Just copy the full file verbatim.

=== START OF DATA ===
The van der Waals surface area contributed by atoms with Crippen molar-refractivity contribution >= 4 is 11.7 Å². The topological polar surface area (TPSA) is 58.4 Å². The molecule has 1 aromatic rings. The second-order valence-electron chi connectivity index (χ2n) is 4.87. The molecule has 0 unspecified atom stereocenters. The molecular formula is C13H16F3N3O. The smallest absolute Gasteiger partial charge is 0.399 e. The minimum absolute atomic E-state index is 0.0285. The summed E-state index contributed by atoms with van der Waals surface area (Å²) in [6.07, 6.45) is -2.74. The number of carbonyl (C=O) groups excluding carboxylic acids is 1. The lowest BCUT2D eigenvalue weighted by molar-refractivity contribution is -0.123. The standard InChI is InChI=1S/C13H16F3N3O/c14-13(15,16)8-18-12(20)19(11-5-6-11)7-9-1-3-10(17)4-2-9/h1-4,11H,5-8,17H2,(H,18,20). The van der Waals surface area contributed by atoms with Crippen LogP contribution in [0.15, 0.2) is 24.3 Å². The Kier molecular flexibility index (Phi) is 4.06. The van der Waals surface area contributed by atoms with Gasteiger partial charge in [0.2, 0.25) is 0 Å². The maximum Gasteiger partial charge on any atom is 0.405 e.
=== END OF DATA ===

The van der Waals surface area contributed by atoms with Crippen molar-refractivity contribution >= 4 is 11.7 Å². The topological polar surface area (TPSA) is 58.4 Å². The molecule has 1 aromatic rings. The second-order valence-electron chi connectivity index (χ2n) is 4.87. The molecule has 0 unspecified atom stereocenters. The molecular formula is C13H16F3N3O. The smallest absolute Gasteiger partial charge is 0.399 e. The minimum absolute atomic E-state index is 0.0285. The summed E-state index contributed by atoms with van der Waals surface area (Å²) in [6.07, 6.45) is -2.74. The number of carbonyl (C=O) groups excluding carboxylic acids is 1. The lowest BCUT2D eigenvalue weighted by molar-refractivity contribution is -0.123. The standard InChI is InChI=1S/C13H16F3N3O/c14-13(15,16)8-18-12(20)19(11-5-6-11)7-9-1-3-10(17)4-2-9/h1-4,11H,5-8,17H2,(H,18,20). The van der Waals surface area contributed by atoms with Crippen LogP contribution in [0.15, 0.2) is 24.3 Å². The Kier molecular flexibility index (Phi) is 4.06. The van der Waals surface area contributed by atoms with Gasteiger partial charge in [0.2, 0.25) is 0 Å². The maximum Gasteiger partial charge on any atom is 0.405 e.